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F-ck the PGA! They any better than the Saudi's?

Ok, as far as I know the PGA isn't torturing anybody...so I give them the edge there. The PGA (a supposed non for profit) however refuses to share how much of the money it collects from tournaments actually goes to players? Zero, I repeat zero transparency. Players on the PGA get zero job security and pay their own travel, lodging...as independent contractors.


Meanwhile the LIV tour provides tournament purses that are typically 3 times larger. If I were dumb enough to enjoy the game of golf (& seriously Churchill had it right*) I'd want the money baby!


Also, the PGA is a monopoly that honestly exploits their players. Of course they're crying foul, they don't like competition. Should they be able to dictate where people can play?


BTW: Think LIV is wrong to do business with the Saudis. Better not drive your car. You buy Saudi oil. Don't take an Uber. Yep they're a major investor there. Don't get me started. Oh yes, Joe Biden who vilified Saudi Arabia in the 2020 election is about to visit the nation this month to make nice and beg for oil (since we need their exports). Haha.


* "Golf. A good walk ruined". Winston Churchill.


Want to learn more? I hate golf but loved the podcast.


PGA Tour Suspends 17 Golfers Playing in Saudi-Backed LIV Golf Tournament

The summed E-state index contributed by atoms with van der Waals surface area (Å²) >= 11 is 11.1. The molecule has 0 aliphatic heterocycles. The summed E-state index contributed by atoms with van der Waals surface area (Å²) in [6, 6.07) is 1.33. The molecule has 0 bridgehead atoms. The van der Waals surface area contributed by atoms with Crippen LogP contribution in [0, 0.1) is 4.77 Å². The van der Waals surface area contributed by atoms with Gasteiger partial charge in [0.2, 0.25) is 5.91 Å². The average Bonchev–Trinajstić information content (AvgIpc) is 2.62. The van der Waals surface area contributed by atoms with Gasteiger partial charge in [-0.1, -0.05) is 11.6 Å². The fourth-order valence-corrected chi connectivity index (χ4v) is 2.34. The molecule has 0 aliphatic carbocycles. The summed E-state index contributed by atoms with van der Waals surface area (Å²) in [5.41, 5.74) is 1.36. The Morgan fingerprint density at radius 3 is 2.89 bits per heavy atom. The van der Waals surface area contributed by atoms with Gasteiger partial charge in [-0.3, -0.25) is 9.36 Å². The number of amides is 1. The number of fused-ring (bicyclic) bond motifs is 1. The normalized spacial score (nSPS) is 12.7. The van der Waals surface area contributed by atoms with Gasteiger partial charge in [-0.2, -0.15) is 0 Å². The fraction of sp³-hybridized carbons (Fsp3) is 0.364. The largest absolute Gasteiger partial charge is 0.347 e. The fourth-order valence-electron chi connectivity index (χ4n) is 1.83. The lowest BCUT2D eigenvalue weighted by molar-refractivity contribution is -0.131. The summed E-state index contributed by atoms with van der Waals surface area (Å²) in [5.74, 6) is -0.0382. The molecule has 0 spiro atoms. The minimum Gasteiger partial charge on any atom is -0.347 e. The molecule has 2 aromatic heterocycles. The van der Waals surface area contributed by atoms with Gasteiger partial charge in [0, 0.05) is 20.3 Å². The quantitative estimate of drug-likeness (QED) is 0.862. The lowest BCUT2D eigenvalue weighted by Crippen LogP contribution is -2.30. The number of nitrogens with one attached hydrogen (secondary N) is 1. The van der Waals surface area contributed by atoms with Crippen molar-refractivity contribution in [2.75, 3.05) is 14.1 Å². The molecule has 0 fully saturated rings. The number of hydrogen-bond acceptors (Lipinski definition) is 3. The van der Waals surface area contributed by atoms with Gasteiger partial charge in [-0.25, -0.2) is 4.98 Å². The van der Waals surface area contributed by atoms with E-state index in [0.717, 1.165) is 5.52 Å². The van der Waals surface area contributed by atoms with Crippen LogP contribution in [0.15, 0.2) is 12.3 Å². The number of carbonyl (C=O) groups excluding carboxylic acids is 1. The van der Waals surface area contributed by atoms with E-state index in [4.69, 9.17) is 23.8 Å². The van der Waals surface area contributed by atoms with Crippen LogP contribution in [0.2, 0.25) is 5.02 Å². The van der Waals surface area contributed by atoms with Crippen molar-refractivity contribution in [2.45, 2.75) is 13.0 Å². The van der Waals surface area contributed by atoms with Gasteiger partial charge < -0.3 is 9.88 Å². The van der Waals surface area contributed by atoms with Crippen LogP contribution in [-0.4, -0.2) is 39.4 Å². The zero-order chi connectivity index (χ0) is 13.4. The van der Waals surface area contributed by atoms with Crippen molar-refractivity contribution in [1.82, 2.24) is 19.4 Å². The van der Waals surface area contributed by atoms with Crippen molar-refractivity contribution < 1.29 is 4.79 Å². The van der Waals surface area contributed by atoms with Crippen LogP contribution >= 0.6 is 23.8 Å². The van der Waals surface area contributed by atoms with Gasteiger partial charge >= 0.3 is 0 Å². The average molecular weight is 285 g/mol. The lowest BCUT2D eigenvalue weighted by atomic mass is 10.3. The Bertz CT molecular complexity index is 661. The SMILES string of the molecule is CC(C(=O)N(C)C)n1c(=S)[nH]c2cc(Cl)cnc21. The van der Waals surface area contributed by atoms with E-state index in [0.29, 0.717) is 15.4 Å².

Commissioner Jay Monahan laid out the sanctions in a memo to players shortly after players teed off at the inaugural LIV event


By Andrew BeatonFollow

Updated June 9, 2022 2:43 pm ET


HEMEL HEMPSTEAD, England—The PGA Tour suspended 17 players, including Phil Mickelson and Dustin Johnson, who are participating here in the first event of the new rival, Saudi-backed LIV Golf circuit.


The long-anticipated sanctions came in a memo sent by commissioner Jay Monahan to PGA Tour players shortly after the LIV Golf participants teed off here at Centurion Club just northwest of London for the inaugural tournament. The PGA Tour had previously made clear its players were not permitted to participate and had denied release waivers for the tournament, which conflicts with the PGA Tour’s RBC Canadian Open.


“These players have made their choice for their own financial-based reasons. But they can’t demand the same PGA TOUR membership benefits, considerations, opportunities and platform as you,” Monahan wrote in the letter. “That expectation disrespects you, our fans and our partners.”


Monahan wrote that the LIV Golf participants had “decided to turn their backs” on the PGA Tour and that the same fate awaits golfers who participate in future LIV events.


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Monahan then finished the message with a rallying cry for a membership under siege. He referenced legends Jack Nicklaus, Arnold Palmer and Tiger Woods, noting that their legacies are inextricably tied to the PGA Tour.